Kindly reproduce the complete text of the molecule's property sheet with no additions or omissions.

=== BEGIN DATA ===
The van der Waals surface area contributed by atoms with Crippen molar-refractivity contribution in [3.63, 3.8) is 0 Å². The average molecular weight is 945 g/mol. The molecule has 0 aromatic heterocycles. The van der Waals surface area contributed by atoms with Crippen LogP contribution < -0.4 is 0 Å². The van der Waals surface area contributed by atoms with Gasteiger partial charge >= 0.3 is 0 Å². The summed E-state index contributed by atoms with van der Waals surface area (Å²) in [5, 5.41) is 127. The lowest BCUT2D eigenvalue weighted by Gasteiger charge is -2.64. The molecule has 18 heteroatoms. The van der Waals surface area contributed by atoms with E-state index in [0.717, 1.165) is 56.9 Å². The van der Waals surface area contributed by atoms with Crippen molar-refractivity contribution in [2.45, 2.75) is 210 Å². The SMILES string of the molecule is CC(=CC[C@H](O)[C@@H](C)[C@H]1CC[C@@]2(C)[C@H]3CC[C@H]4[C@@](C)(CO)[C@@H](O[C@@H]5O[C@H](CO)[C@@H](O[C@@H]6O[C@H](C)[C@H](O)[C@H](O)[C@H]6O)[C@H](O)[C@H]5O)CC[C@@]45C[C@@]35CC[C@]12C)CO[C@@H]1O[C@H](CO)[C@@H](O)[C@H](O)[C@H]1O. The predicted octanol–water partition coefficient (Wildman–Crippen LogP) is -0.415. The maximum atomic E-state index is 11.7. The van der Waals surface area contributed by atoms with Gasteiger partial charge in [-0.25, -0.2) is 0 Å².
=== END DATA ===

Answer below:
The van der Waals surface area contributed by atoms with Crippen molar-refractivity contribution in [3.63, 3.8) is 0 Å². The average molecular weight is 945 g/mol. The molecule has 0 aromatic heterocycles. The van der Waals surface area contributed by atoms with Crippen LogP contribution < -0.4 is 0 Å². The van der Waals surface area contributed by atoms with Gasteiger partial charge >= 0.3 is 0 Å². The summed E-state index contributed by atoms with van der Waals surface area (Å²) in [5, 5.41) is 127. The lowest BCUT2D eigenvalue weighted by Gasteiger charge is -2.64. The molecule has 18 heteroatoms. The van der Waals surface area contributed by atoms with E-state index in [0.717, 1.165) is 56.9 Å². The van der Waals surface area contributed by atoms with Crippen molar-refractivity contribution in [2.45, 2.75) is 210 Å². The SMILES string of the molecule is CC(=CC[C@H](O)[C@@H](C)[C@H]1CC[C@@]2(C)[C@H]3CC[C@H]4[C@@](C)(CO)[C@@H](O[C@@H]5O[C@H](CO)[C@@H](O[C@@H]6O[C@H](C)[C@H](O)[C@H](O)[C@H]6O)[C@H](O)[C@H]5O)CC[C@@]45C[C@@]35CC[C@]12C)CO[C@@H]1O[C@H](CO)[C@@H](O)[C@H](O)[C@H]1O. The predicted octanol–water partition coefficient (Wildman–Crippen LogP) is -0.415. The maximum atomic E-state index is 11.7. The van der Waals surface area contributed by atoms with Gasteiger partial charge in [-0.25, -0.2) is 0 Å².